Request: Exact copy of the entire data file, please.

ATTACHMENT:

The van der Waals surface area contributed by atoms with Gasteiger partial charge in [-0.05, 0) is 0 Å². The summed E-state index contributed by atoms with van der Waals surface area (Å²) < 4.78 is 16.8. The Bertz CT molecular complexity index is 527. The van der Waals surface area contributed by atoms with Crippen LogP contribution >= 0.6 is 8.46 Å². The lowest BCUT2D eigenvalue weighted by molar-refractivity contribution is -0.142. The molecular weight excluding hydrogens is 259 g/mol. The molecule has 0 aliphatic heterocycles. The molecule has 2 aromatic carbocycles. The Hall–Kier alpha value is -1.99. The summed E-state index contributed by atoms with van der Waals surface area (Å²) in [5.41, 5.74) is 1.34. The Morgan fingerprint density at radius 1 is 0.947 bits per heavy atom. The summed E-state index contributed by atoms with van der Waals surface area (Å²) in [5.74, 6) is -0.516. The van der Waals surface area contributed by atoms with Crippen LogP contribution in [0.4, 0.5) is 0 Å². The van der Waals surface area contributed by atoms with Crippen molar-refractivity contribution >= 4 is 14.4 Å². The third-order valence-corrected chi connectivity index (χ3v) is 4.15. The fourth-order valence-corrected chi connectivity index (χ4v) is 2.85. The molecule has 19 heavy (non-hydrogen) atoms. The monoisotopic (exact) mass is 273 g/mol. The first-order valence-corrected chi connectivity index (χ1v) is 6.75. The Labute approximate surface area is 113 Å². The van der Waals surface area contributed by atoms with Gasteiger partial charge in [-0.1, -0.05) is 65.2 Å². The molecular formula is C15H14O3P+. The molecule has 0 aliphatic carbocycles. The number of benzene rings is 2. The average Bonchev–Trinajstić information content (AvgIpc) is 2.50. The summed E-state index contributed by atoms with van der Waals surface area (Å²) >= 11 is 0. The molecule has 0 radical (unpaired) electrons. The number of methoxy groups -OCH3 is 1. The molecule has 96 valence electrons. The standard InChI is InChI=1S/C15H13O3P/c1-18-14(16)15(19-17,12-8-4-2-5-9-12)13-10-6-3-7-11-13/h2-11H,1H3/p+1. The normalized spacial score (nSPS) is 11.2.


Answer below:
The van der Waals surface area contributed by atoms with Gasteiger partial charge in [-0.05, 0) is 0 Å². The summed E-state index contributed by atoms with van der Waals surface area (Å²) < 4.78 is 16.8. The Bertz CT molecular complexity index is 527. The van der Waals surface area contributed by atoms with Crippen LogP contribution >= 0.6 is 8.46 Å². The lowest BCUT2D eigenvalue weighted by molar-refractivity contribution is -0.142. The molecular weight excluding hydrogens is 259 g/mol. The molecule has 0 aliphatic heterocycles. The molecule has 2 aromatic carbocycles. The Hall–Kier alpha value is -1.99. The summed E-state index contributed by atoms with van der Waals surface area (Å²) in [5.41, 5.74) is 1.34. The Morgan fingerprint density at radius 1 is 0.947 bits per heavy atom. The summed E-state index contributed by atoms with van der Waals surface area (Å²) in [5.74, 6) is -0.516. The van der Waals surface area contributed by atoms with Crippen LogP contribution in [0.4, 0.5) is 0 Å². The van der Waals surface area contributed by atoms with Crippen molar-refractivity contribution >= 4 is 14.4 Å². The third-order valence-corrected chi connectivity index (χ3v) is 4.15. The fourth-order valence-corrected chi connectivity index (χ4v) is 2.85. The molecule has 19 heavy (non-hydrogen) atoms. The monoisotopic (exact) mass is 273 g/mol. The first-order valence-corrected chi connectivity index (χ1v) is 6.75. The Labute approximate surface area is 113 Å². The van der Waals surface area contributed by atoms with Gasteiger partial charge in [-0.1, -0.05) is 65.2 Å². The molecular formula is C15H14O3P+. The molecule has 0 aliphatic carbocycles. The number of benzene rings is 2. The average Bonchev–Trinajstić information content (AvgIpc) is 2.50. The summed E-state index contributed by atoms with van der Waals surface area (Å²) >= 11 is 0. The molecule has 0 radical (unpaired) electrons. The number of methoxy groups -OCH3 is 1. The molecule has 96 valence electrons. The standard InChI is InChI=1S/C15H13O3P/c1-18-14(16)15(19-17,12-8-4-2-5-9-12)13-10-6-3-7-11-13/h2-11H,1H3/p+1. The normalized spacial score (nSPS) is 11.2.